St. Louis area malls go from busy hangouts to ghost towns


Photo by Daniel Matt

Mid Rivers Mall on a Friday afternoon sees few entering stores with many mall walkers getting their daily workout.

Daniel Matt, Reporter

Many St. Louis area malls have seen fewer young adults visit their stores with each passing decade, and generations of mall employees each have a different experience working at their mall because of the diminishing crowds.

Gina Sellers, a former mall employee at the now defunct Jamestown Mall in the 1980s, said her mall was always busy with high school and college students.

“It was fun to go to the mall in the late ’80s and early to mid-’90s,” Sellers said. “They were full of activity, music, people you knew, and a good time.”

Stacy Wilcox, a former Springfield Town Center Mall employee in the 1990s said malls were a highlight in her formative years.

“Malls are definitely not what they used to be,” Wilcox said. “In high school, we used to get dropped off at our mall on weekend evenings and hang out for hours. It was the bomb. The arcade, food court, random stores we favored, maybe even a movie from time to time. The films had it right.”

Mall employees of the ‘80s and ‘90s said their experiences working and going to malls were accurate to their portrayals in movies and television. Heather Patrick, a former mall employee at Mid Rivers Mall in the late-90s and early-2000s, said that malls portrayed in modern television reminded her of her favorite job.

“The mall era is very accurate in film,” Patrick said. “Especially in Stranger Things. The mall used to be the big hang-out spot, very lively and bustling with chatter everywhere. Kids having fun. Now it feels like a ghost town”.

Patrick said the mall is unrecognizable compared to when she worked there nearly 20 years ago.

“I was at the mall last Sunday and the dynamic was very different,” Patrick said. “Mostly older mall walkers, very few teen groups.”

Malls in the St. Louis area have seen store closings every year, with malls like Chesterfield and South County blocking off sections of their malls with walls where popular stores once were. Anna Ormsby, a former employee at Chesterfield Mall in the late-2010s, said she is unable to visit her old store after it closed because the mall walled it off.

“It’s sad I’m not able to go see my old store anymore,” Ormsby said. “It’d be nice to stand at the entrance one last time and relive some memories.”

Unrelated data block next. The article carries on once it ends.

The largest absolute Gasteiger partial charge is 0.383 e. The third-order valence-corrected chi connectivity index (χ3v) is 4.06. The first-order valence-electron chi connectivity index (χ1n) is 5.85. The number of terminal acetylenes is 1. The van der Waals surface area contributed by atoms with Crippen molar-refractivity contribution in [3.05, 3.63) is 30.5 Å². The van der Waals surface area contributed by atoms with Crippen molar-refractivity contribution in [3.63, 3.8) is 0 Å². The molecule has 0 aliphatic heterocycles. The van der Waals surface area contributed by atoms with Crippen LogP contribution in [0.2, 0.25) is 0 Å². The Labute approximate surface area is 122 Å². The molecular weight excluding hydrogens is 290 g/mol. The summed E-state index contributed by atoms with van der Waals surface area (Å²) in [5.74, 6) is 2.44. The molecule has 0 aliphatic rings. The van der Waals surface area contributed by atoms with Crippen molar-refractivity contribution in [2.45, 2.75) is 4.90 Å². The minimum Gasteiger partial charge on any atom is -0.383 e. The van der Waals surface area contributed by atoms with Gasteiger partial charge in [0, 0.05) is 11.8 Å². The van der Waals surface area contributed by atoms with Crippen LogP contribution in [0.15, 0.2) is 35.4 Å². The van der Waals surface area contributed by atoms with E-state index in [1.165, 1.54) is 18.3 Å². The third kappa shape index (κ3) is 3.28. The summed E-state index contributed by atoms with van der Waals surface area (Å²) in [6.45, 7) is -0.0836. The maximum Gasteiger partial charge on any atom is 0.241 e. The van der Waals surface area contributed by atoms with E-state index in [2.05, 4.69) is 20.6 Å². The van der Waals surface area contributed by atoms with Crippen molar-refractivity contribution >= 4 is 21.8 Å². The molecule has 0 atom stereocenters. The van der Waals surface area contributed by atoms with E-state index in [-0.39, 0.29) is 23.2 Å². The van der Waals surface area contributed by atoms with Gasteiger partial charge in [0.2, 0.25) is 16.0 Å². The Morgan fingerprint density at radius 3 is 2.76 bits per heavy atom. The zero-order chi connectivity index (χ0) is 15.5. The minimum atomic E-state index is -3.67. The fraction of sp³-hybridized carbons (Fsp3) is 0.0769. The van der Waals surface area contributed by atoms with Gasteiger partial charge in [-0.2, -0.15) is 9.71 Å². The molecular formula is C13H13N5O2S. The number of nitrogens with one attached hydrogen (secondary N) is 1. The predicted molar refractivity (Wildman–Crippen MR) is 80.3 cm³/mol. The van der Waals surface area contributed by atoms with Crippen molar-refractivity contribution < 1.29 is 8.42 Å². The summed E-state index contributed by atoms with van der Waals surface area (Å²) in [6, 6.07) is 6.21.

Sellers said the atmosphere of current malls may be a reason young adults do not visit them like previous generations.

“The malls left are depressing and do not offer the fun atmosphere they used to, resulting in lack of use by teens and college students,” Sellers said. “Also, it seems that teens and college students socialize digitally more than in person.”

Wilcox said she has seen the social aspects of malls fade away through her daughter’s experiences.

“My 15-year-old does get dropped off at the West County Mall in Des Peres sometimes with her friends,” Wilcox said. “But it’s not the same as when I was a teen. They might go for a few hours on a weekend, but during the day, it’s not like their evening’s entertainment.”

Some employees, however, still believe that malls can make a comeback. Jess Webb, a mall employee during the pandemic at several St. Louis malls, said she thinks the pandemic did more to help malls in the short-term, rather than hurt.

“I think malls were dying but the pandemic saved them,” Webb said. “People wanted to get out again and once they were unable to get things in person, they began to value it again. I’m not sure if that is a temporary thing though.”

Webb said malls that try to reinvent themselves may live longer than ones that don’t. She said Chesterfield Mall and South County Mall refuse to update to what current young adults want from a mall experience.

“I think malls that offer more than just shopping also do better,” Webb said. “A lot of events happen at West County Mall, and people are more likely to spend time there because of that. Galleria has a movie theater and events and I know that’s why I went relatively often while I was in college.”

Ormsby said while she believes malls that reinvent and update may do better, it won’t be the same experience as she grew up.

“I think when we were kids, going to a mall was like an adventure,” Ormsby said. “But it would not be the same now.”